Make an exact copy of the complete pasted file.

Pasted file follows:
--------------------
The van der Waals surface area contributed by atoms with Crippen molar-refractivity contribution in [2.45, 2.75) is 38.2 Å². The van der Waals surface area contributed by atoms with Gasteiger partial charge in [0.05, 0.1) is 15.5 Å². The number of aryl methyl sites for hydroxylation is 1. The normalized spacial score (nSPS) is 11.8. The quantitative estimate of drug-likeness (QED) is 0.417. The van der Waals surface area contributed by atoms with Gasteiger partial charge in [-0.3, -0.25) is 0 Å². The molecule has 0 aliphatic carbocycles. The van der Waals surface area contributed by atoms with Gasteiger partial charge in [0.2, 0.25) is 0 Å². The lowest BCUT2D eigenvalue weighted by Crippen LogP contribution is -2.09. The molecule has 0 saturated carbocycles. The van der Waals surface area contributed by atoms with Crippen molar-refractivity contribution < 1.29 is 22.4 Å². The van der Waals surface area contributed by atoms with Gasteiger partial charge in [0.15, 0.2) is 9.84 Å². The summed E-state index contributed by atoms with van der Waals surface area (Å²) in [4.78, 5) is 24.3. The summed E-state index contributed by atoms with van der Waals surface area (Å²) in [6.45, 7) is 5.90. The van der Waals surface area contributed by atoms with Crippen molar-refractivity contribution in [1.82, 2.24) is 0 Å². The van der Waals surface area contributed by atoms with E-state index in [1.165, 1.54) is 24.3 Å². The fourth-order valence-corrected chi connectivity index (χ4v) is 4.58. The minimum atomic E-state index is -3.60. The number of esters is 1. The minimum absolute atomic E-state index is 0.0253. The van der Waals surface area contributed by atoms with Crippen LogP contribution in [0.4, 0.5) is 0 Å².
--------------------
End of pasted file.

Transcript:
The van der Waals surface area contributed by atoms with Crippen molar-refractivity contribution in [2.45, 2.75) is 38.2 Å². The van der Waals surface area contributed by atoms with Gasteiger partial charge in [0.05, 0.1) is 15.5 Å². The number of aryl methyl sites for hydroxylation is 1. The normalized spacial score (nSPS) is 11.8. The quantitative estimate of drug-likeness (QED) is 0.417. The van der Waals surface area contributed by atoms with Gasteiger partial charge in [-0.3, -0.25) is 0 Å². The molecule has 0 aliphatic carbocycles. The van der Waals surface area contributed by atoms with Gasteiger partial charge in [0.2, 0.25) is 0 Å². The lowest BCUT2D eigenvalue weighted by Crippen LogP contribution is -2.09. The molecule has 0 saturated carbocycles. The van der Waals surface area contributed by atoms with Crippen molar-refractivity contribution < 1.29 is 22.4 Å². The van der Waals surface area contributed by atoms with Gasteiger partial charge in [0.15, 0.2) is 9.84 Å². The summed E-state index contributed by atoms with van der Waals surface area (Å²) in [4.78, 5) is 24.3. The summed E-state index contributed by atoms with van der Waals surface area (Å²) in [6.45, 7) is 5.90. The van der Waals surface area contributed by atoms with Crippen molar-refractivity contribution in [1.82, 2.24) is 0 Å². The van der Waals surface area contributed by atoms with E-state index in [1.165, 1.54) is 24.3 Å². The fourth-order valence-corrected chi connectivity index (χ4v) is 4.58. The minimum atomic E-state index is -3.60. The number of esters is 1. The minimum absolute atomic E-state index is 0.0253. The van der Waals surface area contributed by atoms with Crippen LogP contribution in [0.4, 0.5) is 0 Å².